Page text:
NEW YORK — The Ford Foundation launched a major three-year study Thursday to seek ways to cope with the rising costs of Social Security, medical care and welfare programs in the United States.
"The growth in social spending over the past two decades has produced what many analysts are calling the crisis of the welfare state," Franklin A. Thomas, the foundation's president, said in announcing the program. "The problem is not unique to the United States; nearly all the industrialized democracies are straining to pay for the social protection and welfare needs of their people.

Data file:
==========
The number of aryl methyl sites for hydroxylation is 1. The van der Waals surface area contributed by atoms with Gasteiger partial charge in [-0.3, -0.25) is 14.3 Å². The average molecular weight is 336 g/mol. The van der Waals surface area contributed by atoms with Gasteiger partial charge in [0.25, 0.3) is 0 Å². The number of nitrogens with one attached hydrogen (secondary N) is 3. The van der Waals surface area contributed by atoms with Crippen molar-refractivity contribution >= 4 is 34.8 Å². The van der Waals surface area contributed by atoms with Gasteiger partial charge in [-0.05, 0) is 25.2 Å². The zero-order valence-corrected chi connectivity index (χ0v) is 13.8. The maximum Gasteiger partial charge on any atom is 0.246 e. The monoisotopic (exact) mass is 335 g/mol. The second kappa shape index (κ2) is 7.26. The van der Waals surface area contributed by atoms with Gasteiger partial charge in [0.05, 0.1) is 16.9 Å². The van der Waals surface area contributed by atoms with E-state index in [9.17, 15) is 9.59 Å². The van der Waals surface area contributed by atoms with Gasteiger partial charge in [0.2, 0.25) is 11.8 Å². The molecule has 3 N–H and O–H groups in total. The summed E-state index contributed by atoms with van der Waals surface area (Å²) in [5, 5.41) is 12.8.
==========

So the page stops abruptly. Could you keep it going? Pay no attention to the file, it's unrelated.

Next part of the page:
"Our aim is to stimulate a wide-ranging inquiry into alternative approaches to providing essential social insurance and welfare services, taking into account changes in the economy, in the family and work, and in the nation's age profile."
An executive panel of businessmen, lawyers, foundation executives and union leaders, headed by Irving S. Shapiro, former chief executive of E. I. duPont de Nemours & Co., will oversee the project and make recommendations on new social policies to protect future generations.